Thursday, April 29, 2010

A Guy Walks Into A Bar And . . .

Other than during Fiesta, would you ever find a bar in town that is filled with people drinking during the middle of the day on a Wednesday? How about The Press Room? Which is where I found myself yesterday spending the late morning and the early afternoon.

How did I end up there? It all started back in March when I lamented how unexciting the prospect of watching a soccer game was. I believe I said something along the lines of, "I'd sooner watch paint dry."

That remark drew an e-mail from John Zant, who covers sports for the Independent. John invited me to join him at the Press Room to watch a European Champions League soccer match. In fact, it wasn't so much an invitation as it was a challenge: If I would come down to watch a game, he would buy me a beer. If by the conclusion of the game I had changed my mind about the thrill factor of soccer, I would reciprocate and buy him a beer.

Watch a soccer game from start to finish? Given the choice between watching soccer and having a root canal, I can't honestly say I would opt for the root canal, but I would have to think about it. So, after dodging John on several occasions, I was finally out of excuses. Late Wednesday morning, I joined him down at the Press Room on Ortega Street to watch Barcelona play Internazionale Milano.

I arrived at the Press Room shortly before noon and the place was packed, proving that people will use any excuse to drink during the middle of the day. I estimated there must have been 60 people in the small bar, no more than a half-dozen of them women. That's a fact that should make the most-downloaded-woman-on-Craig-Smith's-Blog happy.

Despite its proximity to City Hall, I didn't recognize any employees of city or county government in the bar. That should make County Taxpayers Association President Lanny Ebenstein happy.

Joining John and I in watching the game was Barry Punzal who writes for and transplanted Scotsman Jimmy McLeod, a retired Delco employee and die-hard soccer fan.

The crowd in the bar seemed to be rooting for Barcelona. As John explained it, it wouldn't be sufficient for Barcelona to simply win. They would have to beat the Italian team by at least two goals to advance to some higher level of playoffs. As a result, the Italians were playing a purely defensive game which, John and Jimmy admitted, made for less than the most exciting brand of soccer.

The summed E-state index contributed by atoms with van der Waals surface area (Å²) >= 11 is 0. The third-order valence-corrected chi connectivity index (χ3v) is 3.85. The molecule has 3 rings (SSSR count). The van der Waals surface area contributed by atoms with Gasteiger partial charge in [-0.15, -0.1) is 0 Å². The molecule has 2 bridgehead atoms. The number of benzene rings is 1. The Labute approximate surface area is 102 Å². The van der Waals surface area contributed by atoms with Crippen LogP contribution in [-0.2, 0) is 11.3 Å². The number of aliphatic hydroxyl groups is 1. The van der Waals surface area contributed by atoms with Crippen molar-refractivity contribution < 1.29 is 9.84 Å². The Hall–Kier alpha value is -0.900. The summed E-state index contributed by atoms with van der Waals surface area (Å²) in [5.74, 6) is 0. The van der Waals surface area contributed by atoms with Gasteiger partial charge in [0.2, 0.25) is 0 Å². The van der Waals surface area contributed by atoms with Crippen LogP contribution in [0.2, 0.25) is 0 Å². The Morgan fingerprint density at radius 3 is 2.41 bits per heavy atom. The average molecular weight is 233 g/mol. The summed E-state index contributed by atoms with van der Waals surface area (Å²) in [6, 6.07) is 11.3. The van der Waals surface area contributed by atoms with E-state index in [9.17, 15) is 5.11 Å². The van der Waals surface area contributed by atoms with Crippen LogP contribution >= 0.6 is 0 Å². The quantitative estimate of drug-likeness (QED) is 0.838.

An Englishman we talk to points out that the Italians originated the 9-1-1 call, as in, nine players back, one in the middle and one up front. Hopefully, the soccer fans among you will find that hilarious.

In soccer the play is continuous, there are no commercial breaks and the clock never stops running. In fact it counts up rather than down. 40 minutes into the game I'm thinking to myself, "I've seen more action at a knitting circle." The first half expires without any goals being scored. At the halftime break, half the people in the bar, step outside to smoke. Funny, I had no idea that watching soccer was so nerve racking.

During halftime they start squeezing in TV commercials, one of which is for the E-Harmony dating service. Watching the commercial is the most scoring I've seen since the soccer match started.

I do find running the E-Harmony commercial during a soccer game a little strange considering the crowd in the bar is not my idea of the kind of people you might find on E-Harmony. At least not the bartender with the Mohawk haircut.

Then again, with the male to female ratio being about 10 to 1, single women might find the Press Room the ideal place to come during the day to meet men. As long as they're looking for someone who is either retired, works evenings or is flat-out unemployed.

The soccer resumes. The room explodes in cheers when 84 minutes into the game Barcelona scores the first and what turns out to be the only goal in the match.

One goal in 90 minutes? If this was a game where you only drank when someone scores, you'd have the start of a pretty good 12-step program.

When it's finally over, a mere six or so minutes later, Barcelona has won, but the team celebrating on the field is Milano, having kept the margin of defeat below two goals. So much for the old American sports adage that even a close win still shows up as a win in the box score.

With the end of the game, about half the people leave the bar and the great soccer challenge has come to an end. So did John succeed in converting me? Not totally, although I did buy him a beer and I now see the appeal of soccer. After all, what could be better than hanging out with friends, having a beer and watching a game?

How about, hanging out with friends, having a beer and watching a game while everyone else is at work!

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